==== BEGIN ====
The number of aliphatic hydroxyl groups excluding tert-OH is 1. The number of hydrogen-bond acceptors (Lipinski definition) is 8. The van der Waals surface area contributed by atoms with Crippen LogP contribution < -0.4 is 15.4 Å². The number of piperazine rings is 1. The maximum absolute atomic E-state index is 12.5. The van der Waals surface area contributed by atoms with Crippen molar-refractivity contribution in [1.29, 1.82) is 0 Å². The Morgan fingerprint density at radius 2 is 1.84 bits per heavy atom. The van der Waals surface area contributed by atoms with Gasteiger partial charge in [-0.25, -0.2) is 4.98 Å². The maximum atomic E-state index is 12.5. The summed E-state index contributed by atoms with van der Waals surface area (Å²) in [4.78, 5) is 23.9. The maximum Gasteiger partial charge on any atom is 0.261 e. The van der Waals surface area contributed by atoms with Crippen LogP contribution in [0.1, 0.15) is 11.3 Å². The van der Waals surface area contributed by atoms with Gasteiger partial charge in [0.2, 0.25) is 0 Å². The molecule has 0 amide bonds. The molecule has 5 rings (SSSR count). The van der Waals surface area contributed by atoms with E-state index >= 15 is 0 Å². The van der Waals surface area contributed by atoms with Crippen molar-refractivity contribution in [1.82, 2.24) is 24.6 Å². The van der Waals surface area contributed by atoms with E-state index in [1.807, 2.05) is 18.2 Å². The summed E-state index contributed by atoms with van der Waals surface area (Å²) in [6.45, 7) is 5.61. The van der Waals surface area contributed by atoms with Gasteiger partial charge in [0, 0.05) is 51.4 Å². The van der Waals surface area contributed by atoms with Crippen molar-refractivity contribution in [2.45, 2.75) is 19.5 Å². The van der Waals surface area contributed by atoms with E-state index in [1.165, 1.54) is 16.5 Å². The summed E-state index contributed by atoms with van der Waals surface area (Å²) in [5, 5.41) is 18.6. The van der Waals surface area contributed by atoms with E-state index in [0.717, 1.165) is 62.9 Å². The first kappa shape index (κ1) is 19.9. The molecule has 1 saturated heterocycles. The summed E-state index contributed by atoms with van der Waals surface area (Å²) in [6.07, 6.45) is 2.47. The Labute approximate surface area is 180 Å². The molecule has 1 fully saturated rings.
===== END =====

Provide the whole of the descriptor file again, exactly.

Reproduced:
The number of aliphatic hydroxyl groups excluding tert-OH is 1. The number of hydrogen-bond acceptors (Lipinski definition) is 8. The van der Waals surface area contributed by atoms with Crippen LogP contribution < -0.4 is 15.4 Å². The number of piperazine rings is 1. The maximum absolute atomic E-state index is 12.5. The van der Waals surface area contributed by atoms with Crippen molar-refractivity contribution in [1.29, 1.82) is 0 Å². The Morgan fingerprint density at radius 2 is 1.84 bits per heavy atom. The van der Waals surface area contributed by atoms with Gasteiger partial charge in [-0.25, -0.2) is 4.98 Å². The maximum atomic E-state index is 12.5. The summed E-state index contributed by atoms with van der Waals surface area (Å²) in [4.78, 5) is 23.9. The maximum Gasteiger partial charge on any atom is 0.261 e. The van der Waals surface area contributed by atoms with Crippen LogP contribution in [0.1, 0.15) is 11.3 Å². The van der Waals surface area contributed by atoms with Gasteiger partial charge in [0.2, 0.25) is 0 Å². The molecule has 0 amide bonds. The molecule has 5 rings (SSSR count). The van der Waals surface area contributed by atoms with E-state index >= 15 is 0 Å². The van der Waals surface area contributed by atoms with Crippen molar-refractivity contribution in [1.82, 2.24) is 24.6 Å². The van der Waals surface area contributed by atoms with E-state index in [1.807, 2.05) is 18.2 Å². The summed E-state index contributed by atoms with van der Waals surface area (Å²) in [6.45, 7) is 5.61. The van der Waals surface area contributed by atoms with Gasteiger partial charge in [0, 0.05) is 51.4 Å². The van der Waals surface area contributed by atoms with Crippen molar-refractivity contribution in [2.45, 2.75) is 19.5 Å². The van der Waals surface area contributed by atoms with E-state index in [1.165, 1.54) is 16.5 Å². The summed E-state index contributed by atoms with van der Waals surface area (Å²) in [5, 5.41) is 18.6. The van der Waals surface area contributed by atoms with E-state index in [0.717, 1.165) is 62.9 Å². The first kappa shape index (κ1) is 19.9. The molecule has 1 saturated heterocycles. The summed E-state index contributed by atoms with van der Waals surface area (Å²) in [6.07, 6.45) is 2.47. The Labute approximate surface area is 180 Å². The molecule has 1 fully saturated rings.